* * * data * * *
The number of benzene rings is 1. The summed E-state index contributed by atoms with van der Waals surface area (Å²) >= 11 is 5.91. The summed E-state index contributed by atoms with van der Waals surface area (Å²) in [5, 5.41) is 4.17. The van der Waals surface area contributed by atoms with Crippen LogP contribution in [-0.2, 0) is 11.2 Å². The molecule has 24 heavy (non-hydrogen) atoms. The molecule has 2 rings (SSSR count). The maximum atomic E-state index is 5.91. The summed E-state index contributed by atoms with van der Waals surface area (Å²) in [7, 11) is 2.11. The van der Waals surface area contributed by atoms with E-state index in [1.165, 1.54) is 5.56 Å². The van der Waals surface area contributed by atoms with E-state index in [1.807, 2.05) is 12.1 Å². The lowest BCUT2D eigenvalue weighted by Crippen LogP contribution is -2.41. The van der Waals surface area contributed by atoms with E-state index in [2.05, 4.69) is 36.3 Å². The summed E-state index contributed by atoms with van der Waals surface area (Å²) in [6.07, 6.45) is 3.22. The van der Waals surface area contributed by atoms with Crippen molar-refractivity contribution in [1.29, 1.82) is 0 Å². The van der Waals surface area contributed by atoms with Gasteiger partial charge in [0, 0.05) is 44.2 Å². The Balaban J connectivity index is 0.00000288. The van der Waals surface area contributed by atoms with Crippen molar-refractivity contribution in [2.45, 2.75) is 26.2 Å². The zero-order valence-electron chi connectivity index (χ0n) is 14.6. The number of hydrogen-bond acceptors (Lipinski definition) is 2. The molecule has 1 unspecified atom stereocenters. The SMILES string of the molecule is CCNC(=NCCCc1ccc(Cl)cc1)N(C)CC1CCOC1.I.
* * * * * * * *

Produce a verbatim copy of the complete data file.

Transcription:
The number of benzene rings is 1. The summed E-state index contributed by atoms with van der Waals surface area (Å²) >= 11 is 5.91. The summed E-state index contributed by atoms with van der Waals surface area (Å²) in [5, 5.41) is 4.17. The van der Waals surface area contributed by atoms with Crippen LogP contribution in [-0.2, 0) is 11.2 Å². The molecule has 24 heavy (non-hydrogen) atoms. The molecule has 2 rings (SSSR count). The maximum atomic E-state index is 5.91. The summed E-state index contributed by atoms with van der Waals surface area (Å²) in [7, 11) is 2.11. The van der Waals surface area contributed by atoms with E-state index in [1.165, 1.54) is 5.56 Å². The van der Waals surface area contributed by atoms with E-state index in [1.807, 2.05) is 12.1 Å². The lowest BCUT2D eigenvalue weighted by Crippen LogP contribution is -2.41. The van der Waals surface area contributed by atoms with E-state index in [2.05, 4.69) is 36.3 Å². The summed E-state index contributed by atoms with van der Waals surface area (Å²) in [6.07, 6.45) is 3.22. The van der Waals surface area contributed by atoms with Crippen molar-refractivity contribution in [1.29, 1.82) is 0 Å². The van der Waals surface area contributed by atoms with Gasteiger partial charge in [0, 0.05) is 44.2 Å². The Balaban J connectivity index is 0.00000288. The van der Waals surface area contributed by atoms with Crippen molar-refractivity contribution in [2.45, 2.75) is 26.2 Å². The zero-order valence-electron chi connectivity index (χ0n) is 14.6. The number of hydrogen-bond acceptors (Lipinski definition) is 2. The molecule has 1 unspecified atom stereocenters. The SMILES string of the molecule is CCNC(=NCCCc1ccc(Cl)cc1)N(C)CC1CCOC1.I.